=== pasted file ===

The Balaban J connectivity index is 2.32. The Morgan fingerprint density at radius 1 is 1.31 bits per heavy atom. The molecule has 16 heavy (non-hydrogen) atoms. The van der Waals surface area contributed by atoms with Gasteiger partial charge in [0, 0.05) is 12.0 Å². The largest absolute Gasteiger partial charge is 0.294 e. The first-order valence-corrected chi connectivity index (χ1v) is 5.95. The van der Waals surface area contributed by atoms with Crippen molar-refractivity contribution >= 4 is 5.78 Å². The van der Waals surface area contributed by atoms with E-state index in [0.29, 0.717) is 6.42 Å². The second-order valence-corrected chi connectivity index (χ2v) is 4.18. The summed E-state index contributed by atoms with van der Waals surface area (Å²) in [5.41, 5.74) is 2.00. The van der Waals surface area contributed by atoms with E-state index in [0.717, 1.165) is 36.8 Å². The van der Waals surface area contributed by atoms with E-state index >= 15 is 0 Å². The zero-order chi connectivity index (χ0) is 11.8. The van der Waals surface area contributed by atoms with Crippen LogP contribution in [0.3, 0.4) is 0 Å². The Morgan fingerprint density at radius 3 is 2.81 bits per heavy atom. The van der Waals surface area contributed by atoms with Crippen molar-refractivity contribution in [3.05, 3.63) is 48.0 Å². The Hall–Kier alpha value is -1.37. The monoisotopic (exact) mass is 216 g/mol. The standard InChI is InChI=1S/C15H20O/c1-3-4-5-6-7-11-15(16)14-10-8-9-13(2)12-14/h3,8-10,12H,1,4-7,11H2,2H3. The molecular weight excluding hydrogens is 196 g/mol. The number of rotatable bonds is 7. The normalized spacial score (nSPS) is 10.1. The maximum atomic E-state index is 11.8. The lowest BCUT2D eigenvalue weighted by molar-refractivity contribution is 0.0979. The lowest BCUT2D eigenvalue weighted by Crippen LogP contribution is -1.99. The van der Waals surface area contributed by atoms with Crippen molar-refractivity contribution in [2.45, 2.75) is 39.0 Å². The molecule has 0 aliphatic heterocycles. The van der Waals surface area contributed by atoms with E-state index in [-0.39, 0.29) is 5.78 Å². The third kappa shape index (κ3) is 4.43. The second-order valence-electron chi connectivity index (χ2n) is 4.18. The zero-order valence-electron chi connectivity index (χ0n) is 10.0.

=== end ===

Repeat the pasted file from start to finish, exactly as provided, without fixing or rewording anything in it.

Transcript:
The Balaban J connectivity index is 2.32. The Morgan fingerprint density at radius 1 is 1.31 bits per heavy atom. The molecule has 16 heavy (non-hydrogen) atoms. The van der Waals surface area contributed by atoms with Gasteiger partial charge in [0, 0.05) is 12.0 Å². The largest absolute Gasteiger partial charge is 0.294 e. The first-order valence-corrected chi connectivity index (χ1v) is 5.95. The van der Waals surface area contributed by atoms with Crippen molar-refractivity contribution >= 4 is 5.78 Å². The van der Waals surface area contributed by atoms with E-state index in [0.29, 0.717) is 6.42 Å². The second-order valence-corrected chi connectivity index (χ2v) is 4.18. The summed E-state index contributed by atoms with van der Waals surface area (Å²) in [5.41, 5.74) is 2.00. The van der Waals surface area contributed by atoms with E-state index in [0.717, 1.165) is 36.8 Å². The van der Waals surface area contributed by atoms with E-state index >= 15 is 0 Å². The zero-order chi connectivity index (χ0) is 11.8. The van der Waals surface area contributed by atoms with Crippen LogP contribution in [0.3, 0.4) is 0 Å². The Morgan fingerprint density at radius 3 is 2.81 bits per heavy atom. The van der Waals surface area contributed by atoms with Crippen molar-refractivity contribution in [3.05, 3.63) is 48.0 Å². The Hall–Kier alpha value is -1.37. The monoisotopic (exact) mass is 216 g/mol. The standard InChI is InChI=1S/C15H20O/c1-3-4-5-6-7-11-15(16)14-10-8-9-13(2)12-14/h3,8-10,12H,1,4-7,11H2,2H3. The molecular weight excluding hydrogens is 196 g/mol. The number of rotatable bonds is 7. The normalized spacial score (nSPS) is 10.1. The maximum atomic E-state index is 11.8. The lowest BCUT2D eigenvalue weighted by molar-refractivity contribution is 0.0979. The lowest BCUT2D eigenvalue weighted by Crippen LogP contribution is -1.99. The van der Waals surface area contributed by atoms with Crippen molar-refractivity contribution in [2.45, 2.75) is 39.0 Å². The molecule has 0 aliphatic heterocycles. The van der Waals surface area contributed by atoms with E-state index in [-0.39, 0.29) is 5.78 Å². The third kappa shape index (κ3) is 4.43. The second-order valence-electron chi connectivity index (χ2n) is 4.18. The zero-order valence-electron chi connectivity index (χ0n) is 10.0.